Barbara Eckersley has avoided prison after a judge found that poisoning her elderly mother was "both an act of love, and of despair".
Eckersley was sentenced to a 24-month Community Corrections Order for killing her mother, Dr Mary White, by mixing drugs used to euthanise animals into a soup she then spoon fed the aged-care resident.
The NSW Supreme Court jury on April 29 acquitted Barbara Eckersley of murder, but found the 69-year-old guilty of manslaughter.
The jury found that Eckersley had fed her 92-year-old mother Pentobarbital, known as "green dream", at Warrigal nursing home in Bundanoon, which lead to her death in August 2018.
Justice Robert Beech-Jones said the trial was "not about euthanasia" and "it was the ultimate violation of human rights for someone else to decide when [Dr White's] life would end".
He found that Eckersley had intended to kill her mother but it was "both an act of love, and of despair".
The judge rejected Eckersley's evidence that she only administered the drug to relieve her mother's suffering. He said the "intelligent and caring" Eckersley had "convinced herself she did not intend to kill her mother".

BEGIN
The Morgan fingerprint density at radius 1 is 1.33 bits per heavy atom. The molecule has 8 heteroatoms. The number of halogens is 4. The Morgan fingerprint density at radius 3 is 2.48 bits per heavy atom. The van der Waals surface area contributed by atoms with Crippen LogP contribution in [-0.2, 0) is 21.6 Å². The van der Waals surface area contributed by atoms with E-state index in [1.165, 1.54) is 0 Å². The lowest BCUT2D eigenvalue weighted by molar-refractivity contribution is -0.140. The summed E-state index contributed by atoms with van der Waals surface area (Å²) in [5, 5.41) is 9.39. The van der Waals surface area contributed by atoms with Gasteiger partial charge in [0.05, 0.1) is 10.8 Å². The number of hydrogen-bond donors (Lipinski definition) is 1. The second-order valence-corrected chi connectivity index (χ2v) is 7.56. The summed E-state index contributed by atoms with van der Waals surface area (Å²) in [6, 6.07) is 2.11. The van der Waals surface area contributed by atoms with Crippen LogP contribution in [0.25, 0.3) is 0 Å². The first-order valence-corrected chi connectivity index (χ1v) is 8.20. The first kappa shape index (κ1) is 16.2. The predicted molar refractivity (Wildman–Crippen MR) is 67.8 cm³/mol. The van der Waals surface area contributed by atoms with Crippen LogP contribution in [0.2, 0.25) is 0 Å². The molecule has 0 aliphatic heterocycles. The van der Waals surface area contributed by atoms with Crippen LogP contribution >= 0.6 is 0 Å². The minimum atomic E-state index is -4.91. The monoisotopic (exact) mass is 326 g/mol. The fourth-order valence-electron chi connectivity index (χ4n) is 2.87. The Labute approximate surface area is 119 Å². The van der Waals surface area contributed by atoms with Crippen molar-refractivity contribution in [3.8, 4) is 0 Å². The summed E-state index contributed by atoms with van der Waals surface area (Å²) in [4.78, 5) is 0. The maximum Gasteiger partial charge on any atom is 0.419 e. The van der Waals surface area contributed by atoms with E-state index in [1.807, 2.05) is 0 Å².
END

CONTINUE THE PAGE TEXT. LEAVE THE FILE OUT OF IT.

Justice Beech-Jones said Eckersley was mentally impaired at the time and "didn't have the capacity to understand events and understand right or wrong."
"It is hardly surprising that the jury refused to attach the label murderer to Mrs Eckersley.
"Mrs Eckersley has been haunted by her involvement in her mother's death."
Justice Beech-Jones presented to the court that Eckersley's early offers to plead guilty to manslaughter had been refused by the prosecution.
The judge found a term of imprisonment would not be suitable.
"[Eckersley] is in a sense fully rehabilitated and is not a danger to the community," he said.
"She overwhelmingly unlikely to re-offend.
"To compound the sad end of [Dr White's] remarkable life by imprisoning her daughter [was not suitable]".